James Flewellen, my co-author on The Concise Guide to Wine and Blind Tasting, has kindly invited me to write a series of blog posts on wine blind tasting.
As you may be aware, James and I are keen to promote blind tasting, and to encourage and support those who are taking their first steps into the sometimes intimidating and obscurantist world of wine.
James and I met at the University of Oxford, which, for historical reasons, has a very strong culture of wine. Every constituent college has a wine cellar (although claret and port may no longer be the staples) and a wine steward, and the university as a whole even has a dedicated blind tasting coach!
Simply turning up to almost daily tastings enabled us to acquire, as if by osmosis, the knowledge and skills which are required to blind taste, and which we now wish to impart—one of the major motivators for writing our book.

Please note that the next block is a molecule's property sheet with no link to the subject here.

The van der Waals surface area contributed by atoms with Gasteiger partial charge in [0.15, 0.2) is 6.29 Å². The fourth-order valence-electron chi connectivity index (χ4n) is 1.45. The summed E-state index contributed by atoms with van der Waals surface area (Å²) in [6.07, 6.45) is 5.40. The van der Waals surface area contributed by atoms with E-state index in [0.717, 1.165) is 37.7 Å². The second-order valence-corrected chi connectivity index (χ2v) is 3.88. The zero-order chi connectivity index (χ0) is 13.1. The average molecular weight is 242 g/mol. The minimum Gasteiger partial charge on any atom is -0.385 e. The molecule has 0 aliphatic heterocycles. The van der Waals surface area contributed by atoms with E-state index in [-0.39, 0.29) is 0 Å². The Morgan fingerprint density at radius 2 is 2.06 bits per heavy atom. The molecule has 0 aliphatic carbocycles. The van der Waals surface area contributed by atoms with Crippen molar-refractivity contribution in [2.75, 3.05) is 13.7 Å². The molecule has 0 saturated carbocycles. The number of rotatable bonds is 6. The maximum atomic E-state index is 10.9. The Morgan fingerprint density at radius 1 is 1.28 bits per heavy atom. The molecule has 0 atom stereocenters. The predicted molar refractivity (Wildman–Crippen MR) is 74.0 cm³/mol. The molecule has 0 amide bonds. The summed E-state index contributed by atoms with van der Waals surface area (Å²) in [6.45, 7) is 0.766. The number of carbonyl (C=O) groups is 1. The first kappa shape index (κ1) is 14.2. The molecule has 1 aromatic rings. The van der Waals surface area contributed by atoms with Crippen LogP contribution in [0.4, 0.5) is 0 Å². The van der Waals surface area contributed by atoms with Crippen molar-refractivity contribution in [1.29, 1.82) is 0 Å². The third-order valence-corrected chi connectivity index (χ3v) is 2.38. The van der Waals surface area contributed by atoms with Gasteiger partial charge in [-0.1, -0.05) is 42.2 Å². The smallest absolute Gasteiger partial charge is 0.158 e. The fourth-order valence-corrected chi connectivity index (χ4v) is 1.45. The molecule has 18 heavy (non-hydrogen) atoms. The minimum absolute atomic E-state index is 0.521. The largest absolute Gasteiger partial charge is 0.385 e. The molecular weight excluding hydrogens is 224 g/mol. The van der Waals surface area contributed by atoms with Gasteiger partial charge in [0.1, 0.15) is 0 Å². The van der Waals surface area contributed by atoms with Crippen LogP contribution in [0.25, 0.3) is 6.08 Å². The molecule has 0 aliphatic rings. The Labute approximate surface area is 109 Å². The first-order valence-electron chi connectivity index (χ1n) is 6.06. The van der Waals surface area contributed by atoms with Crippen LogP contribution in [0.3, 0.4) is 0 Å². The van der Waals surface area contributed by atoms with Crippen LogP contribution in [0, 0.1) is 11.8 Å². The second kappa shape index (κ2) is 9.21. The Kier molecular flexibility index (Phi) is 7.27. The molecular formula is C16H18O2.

But first, you might be asking yourself, why bother at all with blind tasting? This is the subject of this, first, post.
Future posts in this six-part series, to be published every Monday, will cover: the components of wine; the perception of wine; an approach to blind tasting; interpreting your findings; and, finally, setting up a blind tasting.
Taken together, the posts should enable you to make a strong start with blind tasting, and even to set up your own blind tasting club.
So without much further ado, let’s get on with that first post: Why blind taste wine?
Wine is a complex combination of acids, alcohols, sugars, phenolics, and other biochemicals suspended in an aqueous solution. These biochemicals may be experienced as colour, aromas, and flavours; structure and mouthfeel; and by their effects—either pleasant or unpleasant, depending on the amount consumed—on the mind and body.
Parameters such as grape variety, soil, climate, winemaking, and ageing express themselves through the ever-changing makeup of the liquid in the glass and can be analysed and interpreted by the attentive or inspired taster.
Unfortunately, unconscious bias and suggestion are all too easily introduced into this process of identification and appreciation. Ideally, a wine ought to be evaluated objectively, with only an afterthought for such factors as price or prestige, the reputation of the region or producer, the shape of the bottle, the type of closure used, and the design on the label.